Stomatal closure, while avoiding water loss, reduces the entrance of CO2 inside the leaves (Flexas et al. 2002). Under drought not only the stomatal functioning is affected, since the mesophyll conductance to CO2 is also decreased (Flexas et al. 2002), leading to the proposal that one of the major limitations to photosynthesis under drought arises from the low chloroplast CO2 availability (Flexas and Medrano 2002). When the water stress is moderate or severe, decreases in photosynthesis are possibly due to a decreased RuBP availability and/or decreased Rubisco activity (Lawlor 1995). Water stress has been reported to lead to an accumulation of sugars and a feedback down-regulation of photosynthesis (Souza et al. 2004, Silva et al. 2012). Under mild water stress, diffusional limitations (both stomatal and mesophyll conductance to CO2) dominate over the non-diffusional ones. When drought is moderate or severe, decreases in PSII photochemistry may contribute to the decreases in photosynthesis, in addition to the diffusional causes.

Chlorophyll a fluorescence kinetics (CF) allows determining whether the photosynthetic apparatus was damaged after cessation of watering. Fluorescence methods have been successfully applied in many studies related to plant drought resistance (Lichtenthaler and Babani 2004; Lichtenthaler et al. 2005; Hura et al. 2007; Rapacz et al. 2010); Yin et al. 2010). CF-modulated parameters are commonly used in the JIP-test. In our study, we assayed CF parameters to identify resistant or sensitive to drought oat DH lines. Similar to other authors, who observed only a slight decrease in F v/F m in wheat cultivars grown under drought stress (Zlatev 2009), F v/F m in our experiment did not differ significantly in all DH lines tested. Other authors suggested that this was caused by the fact that a large proportion of absorbed light energy was not utilized by the plants in photosynthesis. Other studies demonstrated that the dry mass accumulation and increased yield traits were associated with an increase in F v/F m (Liang et al. 2010). In our previous experiments, based on the higher values of ABS/CSm, TRo/CSm, ETo/CSm, RC/CSm and PI, we have selected some wheat genotypes with a better functioning photosynthetic apparatus (Czyczyło-Mysza et al. 2013). Most of the genotypes tested have exhibited similar energy dissipation as heat from PSII (DIo/CSm). The results obtained in our present experiment allowed to select several oat DH lines with higher PI and RC/CSm (calculated as a percentage of control), grown under drought conditions, and include them to resistant lines (DH1–4 and DH8). These genotypes also showed higher yield components, in comparison to other lines.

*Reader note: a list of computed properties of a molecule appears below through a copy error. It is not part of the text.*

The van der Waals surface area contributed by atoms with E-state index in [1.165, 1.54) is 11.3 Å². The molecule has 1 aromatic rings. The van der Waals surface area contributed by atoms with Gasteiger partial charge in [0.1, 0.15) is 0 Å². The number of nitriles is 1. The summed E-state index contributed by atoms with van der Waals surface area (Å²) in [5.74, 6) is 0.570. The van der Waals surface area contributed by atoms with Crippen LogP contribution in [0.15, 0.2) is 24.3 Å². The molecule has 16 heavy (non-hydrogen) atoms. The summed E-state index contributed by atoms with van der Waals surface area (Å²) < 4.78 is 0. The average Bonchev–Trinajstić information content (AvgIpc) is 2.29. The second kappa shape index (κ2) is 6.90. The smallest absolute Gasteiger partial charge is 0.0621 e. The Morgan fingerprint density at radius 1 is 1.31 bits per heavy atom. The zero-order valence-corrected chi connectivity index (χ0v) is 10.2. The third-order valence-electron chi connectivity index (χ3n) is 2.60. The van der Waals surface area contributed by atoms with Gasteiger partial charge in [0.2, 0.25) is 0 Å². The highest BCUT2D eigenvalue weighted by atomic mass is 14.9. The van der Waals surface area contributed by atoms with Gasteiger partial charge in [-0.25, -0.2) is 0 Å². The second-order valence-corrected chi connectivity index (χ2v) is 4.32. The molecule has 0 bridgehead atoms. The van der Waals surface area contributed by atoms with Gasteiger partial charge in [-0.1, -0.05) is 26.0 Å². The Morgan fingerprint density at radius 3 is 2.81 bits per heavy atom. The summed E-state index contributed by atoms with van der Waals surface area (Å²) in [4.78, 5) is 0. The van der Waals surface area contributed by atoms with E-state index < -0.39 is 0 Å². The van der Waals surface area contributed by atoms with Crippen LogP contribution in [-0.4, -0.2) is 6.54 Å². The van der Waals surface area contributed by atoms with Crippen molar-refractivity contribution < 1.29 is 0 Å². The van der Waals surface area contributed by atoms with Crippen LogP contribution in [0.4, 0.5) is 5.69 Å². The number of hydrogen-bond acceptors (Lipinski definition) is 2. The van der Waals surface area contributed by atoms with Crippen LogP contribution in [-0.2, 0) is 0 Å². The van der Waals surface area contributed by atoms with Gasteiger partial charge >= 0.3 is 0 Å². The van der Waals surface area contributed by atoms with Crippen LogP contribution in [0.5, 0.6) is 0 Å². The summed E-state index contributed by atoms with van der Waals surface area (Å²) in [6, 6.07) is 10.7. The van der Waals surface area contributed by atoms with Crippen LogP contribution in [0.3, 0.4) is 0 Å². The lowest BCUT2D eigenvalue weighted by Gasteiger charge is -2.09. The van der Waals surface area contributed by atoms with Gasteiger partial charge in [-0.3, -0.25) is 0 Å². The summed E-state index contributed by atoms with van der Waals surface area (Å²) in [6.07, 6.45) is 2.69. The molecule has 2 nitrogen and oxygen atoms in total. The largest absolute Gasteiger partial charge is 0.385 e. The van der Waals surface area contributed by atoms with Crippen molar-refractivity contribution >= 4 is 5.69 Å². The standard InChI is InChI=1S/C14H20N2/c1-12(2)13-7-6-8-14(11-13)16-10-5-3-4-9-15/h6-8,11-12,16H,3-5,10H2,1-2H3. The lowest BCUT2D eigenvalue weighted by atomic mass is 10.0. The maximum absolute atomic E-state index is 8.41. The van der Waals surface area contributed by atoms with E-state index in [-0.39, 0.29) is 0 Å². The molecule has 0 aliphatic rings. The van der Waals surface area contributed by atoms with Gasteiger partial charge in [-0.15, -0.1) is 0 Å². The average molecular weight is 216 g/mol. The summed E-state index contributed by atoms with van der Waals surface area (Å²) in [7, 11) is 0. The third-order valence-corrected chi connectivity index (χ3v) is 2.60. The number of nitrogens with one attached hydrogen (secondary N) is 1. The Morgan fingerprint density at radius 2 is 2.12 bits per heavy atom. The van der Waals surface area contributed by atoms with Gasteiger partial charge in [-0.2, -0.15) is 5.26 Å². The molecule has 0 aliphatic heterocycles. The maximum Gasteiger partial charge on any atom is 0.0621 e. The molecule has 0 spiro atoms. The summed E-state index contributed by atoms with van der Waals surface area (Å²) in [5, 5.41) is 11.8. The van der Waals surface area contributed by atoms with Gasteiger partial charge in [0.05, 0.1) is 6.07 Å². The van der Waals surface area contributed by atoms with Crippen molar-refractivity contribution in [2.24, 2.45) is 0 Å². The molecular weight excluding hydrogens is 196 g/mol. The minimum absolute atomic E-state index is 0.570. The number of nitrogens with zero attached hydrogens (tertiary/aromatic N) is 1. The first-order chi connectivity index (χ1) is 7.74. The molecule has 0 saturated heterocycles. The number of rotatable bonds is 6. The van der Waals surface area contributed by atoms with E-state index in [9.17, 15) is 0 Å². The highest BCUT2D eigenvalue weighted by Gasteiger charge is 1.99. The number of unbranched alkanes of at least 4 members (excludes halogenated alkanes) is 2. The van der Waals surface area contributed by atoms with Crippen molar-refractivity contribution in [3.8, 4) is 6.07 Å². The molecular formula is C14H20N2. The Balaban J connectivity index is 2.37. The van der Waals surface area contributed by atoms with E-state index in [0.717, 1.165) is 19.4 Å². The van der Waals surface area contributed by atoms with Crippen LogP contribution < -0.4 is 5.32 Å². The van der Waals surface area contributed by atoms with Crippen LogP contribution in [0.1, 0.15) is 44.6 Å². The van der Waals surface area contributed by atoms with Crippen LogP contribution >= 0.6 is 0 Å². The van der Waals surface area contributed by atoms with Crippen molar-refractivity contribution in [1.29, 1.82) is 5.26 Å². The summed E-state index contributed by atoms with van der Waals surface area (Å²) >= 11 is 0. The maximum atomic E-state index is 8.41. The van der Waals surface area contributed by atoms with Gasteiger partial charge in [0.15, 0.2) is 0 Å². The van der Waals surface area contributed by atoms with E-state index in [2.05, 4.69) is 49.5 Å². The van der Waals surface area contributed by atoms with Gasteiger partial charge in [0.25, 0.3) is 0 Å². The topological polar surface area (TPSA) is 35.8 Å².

Severe water stress not only causes loosing of amount of photosynthetic pigments, but also the disruption and loss of thylakoid membranes (Wright et al. 2009; Zhang et al. 2009). Under conditions of stress take place, a deficit of mineral components which often causes a decrease in the content of pigments (Starck 2002). Decreases among other magnesium contents cause a decrease in oxygen production. During the moderate drought, compared to severe ones, the centers of PSII photosynthetic apparatus effectively capture excitation energy and trigger further photochemical reactions. In studies of Souza et al. (2004), the authors concluded that photosystem PSII is more resistant to water deficit, compared with PSI, and the effect of stress on the course of the photochemical reaction is manifested only in the prolonged and deep drought stress. Due to the osmotic adjustment of cells, a relatively large volume of protoplasts maintains and reduces the inhibition of photosynthesis in a low water potential of leaves (Shangguan and Shao 1999). The plants in response to drought exhibit uncontrolled generation of reactive oxygen species (ROS) in cells and disturbances in the electron transport in the respiratory chain and in the light phase of photosynthesis (Starck 2005). It has been shown that the drought most of all affects the flow of energy between the centers PSII reaction of a quinone Q A that was visible in the changes of parameters of JIP-test, particularly such as the overall index performance (PI) of PSII system and the number of the active centers of reaction (RC/CSm). The most sensitive to water deficit in the soil was parameter F v/F m which determines the quantum yield of PSII but does not give complete information on its photochemical properties. In our studies, in agreement of the results of Qiu and Lu (2003) and Lu and Zhang (1998), it was also observed no reduction of the Fv/Fm under drought stress conditions. The authors indicate that the stabilization of the PSII complex depends on increasing concentration of osmotically active substances.